Alabama lawmakers agree to lower grocery tax
Published 4:38 pm Thursday, June 1, 2023
Alabama families could soon pay less at the grocery store after lawmakers Thursday voted to remove half of the 4% state sales tax on food.
Lawmakers unanimously gave final approval to the long-sought legislation. It would gradually remove half of the state’s 4% sales tax on food by Sept. 1, 2024, provided there is enough revenue growth to offset the loss. The bill now goes to Alabama Gov. Kay Ivey
Alabama is one of only three states that tax groceries at the same rate as other purchases.
“This is going be great for working Alabamians. Folks who are struggling to put food on the table,” Republican Sen. Andrew Jones, sponsor of the Senate version of the bill, said after Senate passage.
The measure had been proposed unsuccessfully in Montgomery for decades. But it gained bipartisan support as the state sees a record budget surplus — partly driven by rising prices leading to higher sales tax collections — and consumer frustration over the cost of food.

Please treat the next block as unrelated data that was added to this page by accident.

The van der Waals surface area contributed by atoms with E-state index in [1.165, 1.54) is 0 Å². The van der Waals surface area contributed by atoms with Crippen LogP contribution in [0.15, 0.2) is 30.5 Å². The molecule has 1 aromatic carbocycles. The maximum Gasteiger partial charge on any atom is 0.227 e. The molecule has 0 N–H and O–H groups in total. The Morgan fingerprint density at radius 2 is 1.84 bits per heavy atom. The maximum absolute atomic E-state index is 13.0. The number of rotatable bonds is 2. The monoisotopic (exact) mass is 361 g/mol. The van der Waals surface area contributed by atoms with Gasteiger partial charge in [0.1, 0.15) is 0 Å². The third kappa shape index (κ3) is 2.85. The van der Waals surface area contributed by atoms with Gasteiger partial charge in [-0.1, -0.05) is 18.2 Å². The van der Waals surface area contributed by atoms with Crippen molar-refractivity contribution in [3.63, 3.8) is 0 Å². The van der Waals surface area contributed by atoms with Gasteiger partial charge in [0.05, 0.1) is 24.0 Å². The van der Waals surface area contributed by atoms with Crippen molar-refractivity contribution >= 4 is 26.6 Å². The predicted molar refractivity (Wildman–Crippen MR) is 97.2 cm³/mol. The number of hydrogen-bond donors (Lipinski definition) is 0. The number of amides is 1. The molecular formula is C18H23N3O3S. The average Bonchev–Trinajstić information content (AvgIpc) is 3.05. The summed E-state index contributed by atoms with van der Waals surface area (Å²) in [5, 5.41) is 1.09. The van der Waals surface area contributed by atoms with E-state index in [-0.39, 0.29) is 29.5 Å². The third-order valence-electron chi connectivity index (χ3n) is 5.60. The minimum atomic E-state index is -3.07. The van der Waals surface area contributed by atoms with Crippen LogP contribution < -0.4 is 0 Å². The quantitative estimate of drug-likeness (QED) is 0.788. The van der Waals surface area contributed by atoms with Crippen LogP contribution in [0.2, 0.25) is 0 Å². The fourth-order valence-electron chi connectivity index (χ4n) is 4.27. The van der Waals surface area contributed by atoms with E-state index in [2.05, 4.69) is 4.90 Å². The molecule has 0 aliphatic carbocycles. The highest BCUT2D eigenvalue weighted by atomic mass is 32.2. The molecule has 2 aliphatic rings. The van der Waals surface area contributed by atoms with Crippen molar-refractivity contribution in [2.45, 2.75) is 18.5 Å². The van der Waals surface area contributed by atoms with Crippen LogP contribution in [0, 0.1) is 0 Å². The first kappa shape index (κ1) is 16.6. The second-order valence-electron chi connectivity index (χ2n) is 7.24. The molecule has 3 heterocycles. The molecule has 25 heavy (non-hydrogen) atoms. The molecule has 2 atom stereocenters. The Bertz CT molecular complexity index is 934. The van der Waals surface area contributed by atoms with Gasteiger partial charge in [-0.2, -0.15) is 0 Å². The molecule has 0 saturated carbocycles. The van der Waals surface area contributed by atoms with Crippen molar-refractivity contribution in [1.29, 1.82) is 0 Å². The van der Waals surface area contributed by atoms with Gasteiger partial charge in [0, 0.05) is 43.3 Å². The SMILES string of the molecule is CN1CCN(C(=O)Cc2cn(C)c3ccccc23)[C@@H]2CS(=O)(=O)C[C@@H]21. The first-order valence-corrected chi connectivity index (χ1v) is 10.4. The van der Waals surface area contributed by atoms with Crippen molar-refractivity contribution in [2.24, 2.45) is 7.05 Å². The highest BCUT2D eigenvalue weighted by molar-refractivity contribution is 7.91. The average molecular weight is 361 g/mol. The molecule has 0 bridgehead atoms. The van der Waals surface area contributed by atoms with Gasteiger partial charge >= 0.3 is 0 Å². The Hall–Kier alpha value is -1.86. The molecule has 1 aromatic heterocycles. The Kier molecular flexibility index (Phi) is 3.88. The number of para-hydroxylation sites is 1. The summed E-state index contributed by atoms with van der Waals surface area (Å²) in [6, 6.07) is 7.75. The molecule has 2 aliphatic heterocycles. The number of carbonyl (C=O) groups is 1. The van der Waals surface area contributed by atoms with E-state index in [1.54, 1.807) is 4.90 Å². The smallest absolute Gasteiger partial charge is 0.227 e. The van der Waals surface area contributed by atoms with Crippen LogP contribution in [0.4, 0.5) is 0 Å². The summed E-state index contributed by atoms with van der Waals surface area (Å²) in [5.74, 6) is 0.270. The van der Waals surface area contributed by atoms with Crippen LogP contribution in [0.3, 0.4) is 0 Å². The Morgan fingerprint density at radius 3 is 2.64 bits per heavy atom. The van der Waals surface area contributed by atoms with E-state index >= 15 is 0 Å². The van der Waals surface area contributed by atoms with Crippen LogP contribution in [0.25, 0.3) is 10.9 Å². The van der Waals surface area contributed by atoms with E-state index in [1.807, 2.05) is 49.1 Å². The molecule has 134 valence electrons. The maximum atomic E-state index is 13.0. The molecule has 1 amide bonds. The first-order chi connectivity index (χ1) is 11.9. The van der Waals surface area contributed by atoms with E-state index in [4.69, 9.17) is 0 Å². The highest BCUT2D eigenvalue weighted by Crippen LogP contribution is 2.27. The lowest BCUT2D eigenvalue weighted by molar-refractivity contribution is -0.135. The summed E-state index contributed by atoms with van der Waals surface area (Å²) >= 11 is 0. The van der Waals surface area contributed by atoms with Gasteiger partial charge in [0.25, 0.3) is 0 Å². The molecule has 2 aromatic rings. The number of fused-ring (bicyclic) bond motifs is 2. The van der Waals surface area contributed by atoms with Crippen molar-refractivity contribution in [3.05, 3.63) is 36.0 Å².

Robyn Hyden, executive director of Alabama Arise, an advocacy group for low-income families, said, reducing the state sales tax on groceries “will provide meaningful help for Alabamians who struggle to make ends meet.”
“This grocery tax reduction will benefit every Alabamian. And it is an important step toward righting the wrongs of our state’s upside-down tax system, which forces Alabamians with low and moderate incomes to pay a higher share of their incomes in state and local taxes than the wealthiest households,” Hyden said.